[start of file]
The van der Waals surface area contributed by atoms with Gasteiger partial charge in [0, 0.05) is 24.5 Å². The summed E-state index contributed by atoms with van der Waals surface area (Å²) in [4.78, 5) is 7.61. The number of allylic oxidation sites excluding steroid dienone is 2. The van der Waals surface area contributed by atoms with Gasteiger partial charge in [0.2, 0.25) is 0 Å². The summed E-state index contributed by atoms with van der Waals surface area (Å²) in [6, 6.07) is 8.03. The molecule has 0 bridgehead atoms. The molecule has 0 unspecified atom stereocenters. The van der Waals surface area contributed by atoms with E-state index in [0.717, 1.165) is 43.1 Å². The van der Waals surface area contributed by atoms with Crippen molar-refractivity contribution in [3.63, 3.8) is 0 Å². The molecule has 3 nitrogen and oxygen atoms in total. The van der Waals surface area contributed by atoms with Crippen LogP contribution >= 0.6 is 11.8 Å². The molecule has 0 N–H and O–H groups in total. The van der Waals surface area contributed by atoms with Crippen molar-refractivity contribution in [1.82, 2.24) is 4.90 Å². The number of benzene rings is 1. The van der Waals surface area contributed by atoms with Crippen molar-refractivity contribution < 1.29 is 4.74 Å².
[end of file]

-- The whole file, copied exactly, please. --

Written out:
The van der Waals surface area contributed by atoms with Gasteiger partial charge in [0, 0.05) is 24.5 Å². The summed E-state index contributed by atoms with van der Waals surface area (Å²) in [4.78, 5) is 7.61. The number of allylic oxidation sites excluding steroid dienone is 2. The van der Waals surface area contributed by atoms with Gasteiger partial charge in [0.2, 0.25) is 0 Å². The summed E-state index contributed by atoms with van der Waals surface area (Å²) in [6, 6.07) is 8.03. The molecule has 0 bridgehead atoms. The molecule has 0 unspecified atom stereocenters. The van der Waals surface area contributed by atoms with E-state index in [0.717, 1.165) is 43.1 Å². The van der Waals surface area contributed by atoms with Crippen molar-refractivity contribution in [3.63, 3.8) is 0 Å². The molecule has 3 nitrogen and oxygen atoms in total. The van der Waals surface area contributed by atoms with Crippen LogP contribution >= 0.6 is 11.8 Å². The molecule has 0 N–H and O–H groups in total. The van der Waals surface area contributed by atoms with Crippen molar-refractivity contribution in [1.82, 2.24) is 4.90 Å². The number of benzene rings is 1. The van der Waals surface area contributed by atoms with Crippen molar-refractivity contribution < 1.29 is 4.74 Å².